Anita Sil, University of California, San Francisco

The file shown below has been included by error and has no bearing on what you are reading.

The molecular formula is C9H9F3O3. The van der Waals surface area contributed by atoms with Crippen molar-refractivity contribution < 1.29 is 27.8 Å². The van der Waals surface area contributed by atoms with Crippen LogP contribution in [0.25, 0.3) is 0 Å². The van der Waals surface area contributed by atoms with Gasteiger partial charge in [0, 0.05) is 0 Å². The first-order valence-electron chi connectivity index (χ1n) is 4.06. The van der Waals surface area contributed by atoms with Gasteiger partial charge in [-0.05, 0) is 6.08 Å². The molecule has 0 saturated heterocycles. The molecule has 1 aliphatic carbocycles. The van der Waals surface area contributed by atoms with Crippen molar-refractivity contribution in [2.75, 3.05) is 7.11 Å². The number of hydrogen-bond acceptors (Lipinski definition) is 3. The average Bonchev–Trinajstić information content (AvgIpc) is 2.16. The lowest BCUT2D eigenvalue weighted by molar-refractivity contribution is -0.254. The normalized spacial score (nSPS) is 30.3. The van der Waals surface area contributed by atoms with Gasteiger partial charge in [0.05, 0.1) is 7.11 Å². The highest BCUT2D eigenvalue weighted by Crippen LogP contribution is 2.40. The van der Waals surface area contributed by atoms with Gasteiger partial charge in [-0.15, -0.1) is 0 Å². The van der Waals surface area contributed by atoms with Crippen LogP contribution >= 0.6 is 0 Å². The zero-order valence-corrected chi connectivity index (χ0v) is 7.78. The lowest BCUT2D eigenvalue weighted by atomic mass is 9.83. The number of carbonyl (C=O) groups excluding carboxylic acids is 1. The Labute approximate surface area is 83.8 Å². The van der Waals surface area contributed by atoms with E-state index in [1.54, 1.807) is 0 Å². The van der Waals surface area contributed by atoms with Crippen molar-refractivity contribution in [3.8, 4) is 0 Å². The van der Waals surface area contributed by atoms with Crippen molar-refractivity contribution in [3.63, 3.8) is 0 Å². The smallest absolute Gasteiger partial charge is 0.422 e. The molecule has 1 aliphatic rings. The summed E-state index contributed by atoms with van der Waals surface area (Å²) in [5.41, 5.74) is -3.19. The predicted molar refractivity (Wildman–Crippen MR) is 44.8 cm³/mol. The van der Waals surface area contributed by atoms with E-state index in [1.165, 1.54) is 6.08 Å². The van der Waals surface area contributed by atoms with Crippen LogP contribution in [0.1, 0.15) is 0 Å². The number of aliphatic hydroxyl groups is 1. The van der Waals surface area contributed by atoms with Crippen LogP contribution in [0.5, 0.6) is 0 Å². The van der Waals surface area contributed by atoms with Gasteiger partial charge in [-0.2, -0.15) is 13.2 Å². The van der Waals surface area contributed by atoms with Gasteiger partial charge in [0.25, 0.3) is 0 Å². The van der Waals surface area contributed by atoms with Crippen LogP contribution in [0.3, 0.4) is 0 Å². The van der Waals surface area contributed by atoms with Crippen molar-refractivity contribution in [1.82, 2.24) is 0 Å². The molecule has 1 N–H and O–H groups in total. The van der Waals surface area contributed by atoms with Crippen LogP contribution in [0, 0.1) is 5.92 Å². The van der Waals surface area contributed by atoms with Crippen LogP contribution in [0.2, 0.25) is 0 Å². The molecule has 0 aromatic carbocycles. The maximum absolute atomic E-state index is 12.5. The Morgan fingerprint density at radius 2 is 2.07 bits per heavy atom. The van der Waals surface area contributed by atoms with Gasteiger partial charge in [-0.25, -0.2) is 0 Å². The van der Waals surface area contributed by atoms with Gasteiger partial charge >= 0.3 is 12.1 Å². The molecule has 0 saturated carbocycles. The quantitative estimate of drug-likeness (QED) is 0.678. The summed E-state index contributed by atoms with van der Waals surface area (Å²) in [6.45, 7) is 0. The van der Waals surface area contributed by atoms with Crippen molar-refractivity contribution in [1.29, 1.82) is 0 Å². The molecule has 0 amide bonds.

The long-term goal of our research is to determine how environmental signals such as temperature regulate morphology and virulence in the fungal pathogen Histoplasma capsulatum. H. capsulatum grows in a multicellular filamentous form in the soil; once inhaled into a mammalian host, these cells switch their growth program to a unicellular parasitic yeast form that subverts the innate immune system to cause disease. Temperature is a key signal that regulates this morphogenetic switch, and we are intrigued by how this pathogenic microbe senses and responds to temperature. We identified the first transcriptional regulators required for growth in the yeast form in response to host temperature. These factors are orthologous to key developmental regulators in other fungi, and represent critical elements of the temperature-dependent regulatory circuit in H. capsulatum. Additionally, we have identified a number of additional signaling proteins that are critical for the appropriate morphologic and/or transcriptional response to temperature. Ultimately we hope to elucidate an integrated pathway of thermosensory and thermoresponsive proteins required for H. capsulatum to thrive either in the soil or in the mammalian host.
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